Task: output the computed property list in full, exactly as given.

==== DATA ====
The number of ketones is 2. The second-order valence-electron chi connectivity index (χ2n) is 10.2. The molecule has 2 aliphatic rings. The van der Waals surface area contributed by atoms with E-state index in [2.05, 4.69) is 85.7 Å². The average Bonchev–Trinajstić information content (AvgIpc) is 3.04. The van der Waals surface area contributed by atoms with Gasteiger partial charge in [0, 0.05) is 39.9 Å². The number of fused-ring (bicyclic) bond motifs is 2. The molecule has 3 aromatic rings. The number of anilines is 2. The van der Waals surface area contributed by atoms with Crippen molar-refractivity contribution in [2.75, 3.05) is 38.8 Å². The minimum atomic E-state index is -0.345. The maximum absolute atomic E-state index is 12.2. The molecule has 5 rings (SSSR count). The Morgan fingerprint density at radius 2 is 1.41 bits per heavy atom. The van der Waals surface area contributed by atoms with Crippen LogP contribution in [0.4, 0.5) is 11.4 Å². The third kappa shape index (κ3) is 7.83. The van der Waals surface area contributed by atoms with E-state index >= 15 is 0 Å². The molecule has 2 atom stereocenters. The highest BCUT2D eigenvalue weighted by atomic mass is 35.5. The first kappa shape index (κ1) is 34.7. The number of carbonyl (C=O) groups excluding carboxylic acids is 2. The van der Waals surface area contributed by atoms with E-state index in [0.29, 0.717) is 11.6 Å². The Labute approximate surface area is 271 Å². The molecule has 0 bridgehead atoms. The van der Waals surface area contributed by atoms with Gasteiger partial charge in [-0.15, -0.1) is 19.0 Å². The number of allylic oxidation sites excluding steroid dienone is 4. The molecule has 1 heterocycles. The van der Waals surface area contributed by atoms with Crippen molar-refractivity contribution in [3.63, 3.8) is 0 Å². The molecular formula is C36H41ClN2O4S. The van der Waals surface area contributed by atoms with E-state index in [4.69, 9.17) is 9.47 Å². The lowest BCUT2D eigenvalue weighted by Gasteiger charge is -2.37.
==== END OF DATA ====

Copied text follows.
The number of ketones is 2. The second-order valence-electron chi connectivity index (χ2n) is 10.2. The molecule has 2 aliphatic rings. The van der Waals surface area contributed by atoms with E-state index in [2.05, 4.69) is 85.7 Å². The average Bonchev–Trinajstić information content (AvgIpc) is 3.04. The van der Waals surface area contributed by atoms with Gasteiger partial charge in [0, 0.05) is 39.9 Å². The number of fused-ring (bicyclic) bond motifs is 2. The molecule has 3 aromatic rings. The number of anilines is 2. The van der Waals surface area contributed by atoms with Crippen molar-refractivity contribution in [2.75, 3.05) is 38.8 Å². The minimum atomic E-state index is -0.345. The maximum absolute atomic E-state index is 12.2. The molecule has 5 rings (SSSR count). The Morgan fingerprint density at radius 2 is 1.41 bits per heavy atom. The van der Waals surface area contributed by atoms with Crippen LogP contribution in [0.4, 0.5) is 11.4 Å². The third kappa shape index (κ3) is 7.83. The van der Waals surface area contributed by atoms with E-state index >= 15 is 0 Å². The molecule has 2 atom stereocenters. The highest BCUT2D eigenvalue weighted by atomic mass is 35.5. The first kappa shape index (κ1) is 34.7. The number of carbonyl (C=O) groups excluding carboxylic acids is 2. The van der Waals surface area contributed by atoms with E-state index in [0.29, 0.717) is 11.6 Å². The Labute approximate surface area is 271 Å². The molecule has 0 bridgehead atoms. The van der Waals surface area contributed by atoms with Gasteiger partial charge in [-0.15, -0.1) is 19.0 Å². The number of allylic oxidation sites excluding steroid dienone is 4. The molecule has 1 heterocycles. The van der Waals surface area contributed by atoms with Crippen molar-refractivity contribution in [3.63, 3.8) is 0 Å². The molecular formula is C36H41ClN2O4S. The van der Waals surface area contributed by atoms with E-state index in [4.69, 9.17) is 9.47 Å². The lowest BCUT2D eigenvalue weighted by Gasteiger charge is -2.37.